It is common knowledge that the month of January is a dumping ground for motion pictures that studios have little faith in; they are usually not serious or good enough to be end-of-the-year releases, and not big enough in scale to battle it out in the summer. "Win a Date with Tad Hamilton!," the equivalent of 2003's January romantic comedy "Just Married
," only much better, proves to be an exception to this rule. Directed by Robert Luketic (2001's "Legally Blonde
"), the film is a lightweight concoction, predictable from frame one, but its energetic performances, sweet-natured tone, and surprisingly savvy Hollywood-aimed humor carry it painlessly through to the end.
Rosalee Futch (Kate Bosworth) is a 22-year-old supermarket cashier who spends her days hanging out with best friend coworkers Pete (Topher Grace) and Cathy (Ginnifer Goodwin) in their small West Virginia hometown. When she enters a contest to win a date with popular Hollywood actor Tad Hamilton (Josh Duhamel), Rosalee realizes her chances are slim to none. But when she wins, and is suddenly whisked away to Los Angeles to meet her idol, Rosalee's world is turned upside down. Tad, a bad boy looking to find redemption and reclaim his humanity, sees Rosalee as just the person to help him out. Suddenly, Tad has bought a farm in West Virginia and wants very much to be a part of her life. Unbeknownst to Rosalee, her true love has been in front of her the whole time, but Pete has never had the guts to tell her how he feels.
Because the outcome is so easily foreseeable, much like most screen romances, what is important is not where the story ends up, but how it gets there. In the case of "Win a Date with Tad Hamilton!," the bright cast charismatically work off of each other, making the viewer's time spent with them zippy and always likable. They are aided by a snappy screenplay by Victor Levin, which generates satisfying laughs, a number of quotable lines of dialogue, and only a rare instance or two of sappy romantic hokum. A key discussion about a person's number of different smiles, for example, is well-intentioned but admittedly a bit of an eye-roller. Fortunately, it is evened out by some genuinely romantic moments, including a final shot that is ingenious in its conception.
Where the film most notably breaks out of the generic is in its playful satire of both real Hollywood life and a small town's sometimes skewed ideas of what a Hollywood life entails. When Rosalee's caring father (Gary Cole) yearns to win over Tad Hamilton by spouting off the current news stories he's read from "Variety," it is very funny. And when, later, her dad is seen simply wearing a "Project Greenlight" t-shirt, the ongoing joke becomes even more clever and smart because it doesn't feel the need to call attention to itself. Director Robert Luketic trusts his audience to understand the comedy in such situations as these, rather than feeling the need to spoon-feed them down their throats.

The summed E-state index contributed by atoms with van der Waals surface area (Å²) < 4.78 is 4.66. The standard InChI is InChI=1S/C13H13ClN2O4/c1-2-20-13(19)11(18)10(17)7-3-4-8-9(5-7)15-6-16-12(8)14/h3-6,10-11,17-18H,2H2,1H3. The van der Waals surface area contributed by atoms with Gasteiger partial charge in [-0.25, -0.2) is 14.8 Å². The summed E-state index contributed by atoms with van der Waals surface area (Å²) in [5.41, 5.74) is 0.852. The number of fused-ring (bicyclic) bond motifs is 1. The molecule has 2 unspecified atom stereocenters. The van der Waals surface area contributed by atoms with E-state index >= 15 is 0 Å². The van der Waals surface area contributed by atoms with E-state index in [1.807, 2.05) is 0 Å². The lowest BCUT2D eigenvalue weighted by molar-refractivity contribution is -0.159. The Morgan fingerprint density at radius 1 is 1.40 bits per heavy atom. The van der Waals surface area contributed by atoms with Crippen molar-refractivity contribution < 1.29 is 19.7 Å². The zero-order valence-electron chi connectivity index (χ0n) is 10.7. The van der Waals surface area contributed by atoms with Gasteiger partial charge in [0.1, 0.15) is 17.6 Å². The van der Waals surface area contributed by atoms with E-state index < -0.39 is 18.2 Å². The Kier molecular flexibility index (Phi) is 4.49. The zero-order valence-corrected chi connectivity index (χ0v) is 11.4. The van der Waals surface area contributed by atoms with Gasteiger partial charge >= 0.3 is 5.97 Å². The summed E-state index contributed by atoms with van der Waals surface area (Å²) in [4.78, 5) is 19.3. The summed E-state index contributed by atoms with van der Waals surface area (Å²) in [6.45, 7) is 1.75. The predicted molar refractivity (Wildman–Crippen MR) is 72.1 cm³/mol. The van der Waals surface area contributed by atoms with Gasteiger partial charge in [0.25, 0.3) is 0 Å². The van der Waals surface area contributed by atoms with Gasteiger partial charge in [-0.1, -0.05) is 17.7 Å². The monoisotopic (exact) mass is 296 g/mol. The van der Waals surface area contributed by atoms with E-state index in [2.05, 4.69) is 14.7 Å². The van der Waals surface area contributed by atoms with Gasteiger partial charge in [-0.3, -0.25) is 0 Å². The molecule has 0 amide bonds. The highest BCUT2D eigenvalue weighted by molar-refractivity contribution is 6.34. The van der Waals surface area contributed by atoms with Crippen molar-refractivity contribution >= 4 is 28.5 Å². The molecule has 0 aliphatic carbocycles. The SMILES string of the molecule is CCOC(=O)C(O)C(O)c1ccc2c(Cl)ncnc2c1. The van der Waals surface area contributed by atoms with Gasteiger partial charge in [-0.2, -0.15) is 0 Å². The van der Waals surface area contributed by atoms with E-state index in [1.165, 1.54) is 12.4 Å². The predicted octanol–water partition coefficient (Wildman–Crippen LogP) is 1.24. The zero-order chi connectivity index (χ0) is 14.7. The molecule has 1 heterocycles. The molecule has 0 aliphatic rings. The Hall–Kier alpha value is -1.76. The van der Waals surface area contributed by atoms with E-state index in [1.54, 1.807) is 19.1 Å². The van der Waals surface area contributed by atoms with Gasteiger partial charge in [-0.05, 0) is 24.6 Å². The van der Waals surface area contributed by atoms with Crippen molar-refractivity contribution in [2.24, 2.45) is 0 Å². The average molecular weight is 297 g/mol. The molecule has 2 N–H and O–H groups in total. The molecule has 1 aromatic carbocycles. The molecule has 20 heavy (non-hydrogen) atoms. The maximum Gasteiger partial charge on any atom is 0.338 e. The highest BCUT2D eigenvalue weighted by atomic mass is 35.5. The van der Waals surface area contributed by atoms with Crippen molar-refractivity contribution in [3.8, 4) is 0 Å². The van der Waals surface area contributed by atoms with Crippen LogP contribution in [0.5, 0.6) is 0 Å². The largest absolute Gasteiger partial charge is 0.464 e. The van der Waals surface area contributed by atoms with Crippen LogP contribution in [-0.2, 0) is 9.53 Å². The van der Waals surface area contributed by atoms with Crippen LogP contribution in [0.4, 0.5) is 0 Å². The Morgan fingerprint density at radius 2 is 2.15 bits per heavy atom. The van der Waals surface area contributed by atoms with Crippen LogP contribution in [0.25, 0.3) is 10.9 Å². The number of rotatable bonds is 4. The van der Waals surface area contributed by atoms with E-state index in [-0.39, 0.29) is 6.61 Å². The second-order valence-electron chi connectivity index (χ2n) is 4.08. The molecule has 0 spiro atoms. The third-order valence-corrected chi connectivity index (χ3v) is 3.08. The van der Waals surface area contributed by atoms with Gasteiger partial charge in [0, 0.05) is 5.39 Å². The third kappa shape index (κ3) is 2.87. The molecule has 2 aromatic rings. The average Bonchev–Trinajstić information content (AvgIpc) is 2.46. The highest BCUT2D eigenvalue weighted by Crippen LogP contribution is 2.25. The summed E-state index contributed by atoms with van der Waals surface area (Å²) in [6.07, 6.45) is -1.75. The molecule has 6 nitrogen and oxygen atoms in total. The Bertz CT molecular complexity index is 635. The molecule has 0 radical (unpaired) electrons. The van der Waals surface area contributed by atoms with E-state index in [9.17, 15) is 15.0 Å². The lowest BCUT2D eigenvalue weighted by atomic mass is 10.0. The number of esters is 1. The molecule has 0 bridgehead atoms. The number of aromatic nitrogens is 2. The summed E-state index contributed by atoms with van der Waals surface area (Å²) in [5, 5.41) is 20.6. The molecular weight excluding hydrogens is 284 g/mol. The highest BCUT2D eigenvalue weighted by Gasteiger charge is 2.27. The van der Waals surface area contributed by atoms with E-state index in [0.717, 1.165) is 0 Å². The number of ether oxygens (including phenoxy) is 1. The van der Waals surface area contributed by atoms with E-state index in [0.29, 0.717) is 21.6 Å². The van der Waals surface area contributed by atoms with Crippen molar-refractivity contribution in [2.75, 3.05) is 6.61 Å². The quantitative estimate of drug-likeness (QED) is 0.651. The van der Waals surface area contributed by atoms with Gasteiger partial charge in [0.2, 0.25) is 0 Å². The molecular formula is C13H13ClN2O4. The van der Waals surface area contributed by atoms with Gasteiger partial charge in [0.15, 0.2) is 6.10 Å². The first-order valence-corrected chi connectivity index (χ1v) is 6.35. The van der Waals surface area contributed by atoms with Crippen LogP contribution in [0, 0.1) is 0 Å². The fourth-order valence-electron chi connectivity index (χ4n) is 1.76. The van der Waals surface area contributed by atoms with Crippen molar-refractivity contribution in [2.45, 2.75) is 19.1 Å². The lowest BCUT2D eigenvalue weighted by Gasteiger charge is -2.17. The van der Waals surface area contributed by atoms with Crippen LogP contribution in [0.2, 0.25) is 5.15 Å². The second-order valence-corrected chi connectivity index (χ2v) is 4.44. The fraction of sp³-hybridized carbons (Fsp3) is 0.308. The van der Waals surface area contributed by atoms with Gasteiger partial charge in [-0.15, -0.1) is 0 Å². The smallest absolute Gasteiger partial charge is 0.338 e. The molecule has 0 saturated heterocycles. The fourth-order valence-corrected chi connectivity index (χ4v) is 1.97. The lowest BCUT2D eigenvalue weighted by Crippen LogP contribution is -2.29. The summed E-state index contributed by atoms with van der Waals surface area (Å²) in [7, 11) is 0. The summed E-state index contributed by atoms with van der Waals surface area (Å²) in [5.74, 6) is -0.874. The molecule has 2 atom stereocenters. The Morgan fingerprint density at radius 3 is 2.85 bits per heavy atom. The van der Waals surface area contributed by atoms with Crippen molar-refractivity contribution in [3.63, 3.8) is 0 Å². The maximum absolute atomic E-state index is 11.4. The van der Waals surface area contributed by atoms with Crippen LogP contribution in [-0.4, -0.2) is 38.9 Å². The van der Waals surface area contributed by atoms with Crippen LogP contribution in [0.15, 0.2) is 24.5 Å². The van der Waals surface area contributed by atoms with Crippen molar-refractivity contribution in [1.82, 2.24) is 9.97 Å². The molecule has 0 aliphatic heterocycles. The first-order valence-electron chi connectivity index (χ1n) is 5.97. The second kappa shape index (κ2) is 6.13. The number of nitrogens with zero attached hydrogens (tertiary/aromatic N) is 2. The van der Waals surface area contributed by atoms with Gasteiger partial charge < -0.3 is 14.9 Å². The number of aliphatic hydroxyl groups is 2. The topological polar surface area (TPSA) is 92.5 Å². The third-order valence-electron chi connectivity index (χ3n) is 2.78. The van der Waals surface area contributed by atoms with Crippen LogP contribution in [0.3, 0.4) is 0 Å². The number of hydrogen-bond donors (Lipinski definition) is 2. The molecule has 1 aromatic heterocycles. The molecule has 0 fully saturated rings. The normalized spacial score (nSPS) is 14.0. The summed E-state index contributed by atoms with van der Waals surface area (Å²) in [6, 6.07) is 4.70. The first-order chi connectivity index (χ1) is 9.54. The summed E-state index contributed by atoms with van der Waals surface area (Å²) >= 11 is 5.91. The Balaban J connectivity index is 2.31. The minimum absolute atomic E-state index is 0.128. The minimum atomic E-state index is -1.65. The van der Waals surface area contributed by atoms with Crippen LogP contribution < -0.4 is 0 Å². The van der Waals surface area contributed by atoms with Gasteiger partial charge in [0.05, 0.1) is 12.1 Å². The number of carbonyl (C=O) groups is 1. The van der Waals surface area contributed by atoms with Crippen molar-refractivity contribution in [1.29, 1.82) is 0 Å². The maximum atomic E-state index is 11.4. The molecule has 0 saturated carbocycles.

Following her work in 2002's "Blue Crush
" and 2003's "Wonderland," Kate Bosworth has become a promising young actress to watch. She is adorable as leading lady Rosalee, which is about all that is really called of her to be, but then goes one step further to really create an intelligent three-dimensional person. As the secretly lovestruck Pete, everything that needs to be said about the character is told through the look in Topher Grace's (2003's "Mona Lisa Smile
") eyes. His role is seemingly undemanding, but Grace makes us believe that he is really in love with Rosalee. And feature film newcomer Josh Duhamel (TV's "Las Vegas") is exceedingly plausible as Hollywood star Tad Hamilton. Kudos to screenwriter Levin for avoiding the often cliched temptation of turning Tad into a snobbish baddie, and creating a real arc for him. In order to win over Rosalee, Tad must tell a lie, but he finally recognizes his mistake and learns from it.
The supporting players are a varied, scene-stealing bunch. Ginnifer Goodwin (2003's "Mona Lisa Smile
") is utterly delightful as Rosalee's peppy best friend, Cathy, bringing both warmth and comic gold to her every moment. Kathryn Hahn (2003's "How to Lose a Guy in 10 Days
") also stands out in only a few scenes as Angelica, a wistful bartender who harbors a not-so-secret crush on Pete. And Sean Hayes (2003's "Pieces of April
") is quirkily enjoyable as Tad's manager, deserving credit for once again playing someone who is nothing at all like his famed persona as Jack McFarland on TV's "Will & Grace."
As the first release of 2004, I could think of much worse ways to start the year than "Win a Date with Tad Hamilton!" (such as 2003's uneven "Just Married
," 2002's "Impostor
," 2001's "Sugar & Spice
," and 2000's reprehensible "Next Friday
"). Kate Bosworth and Topher Grace ignite light, but palpable sparks as the romantic leads, and the movie that surrounds them is well-paced and never less than entertaining. "Win a Date with Tad Hamilton!" won't be shaking the world anytime soon, but it has enough freshness and charm to stand out in the midst of the January humdrums.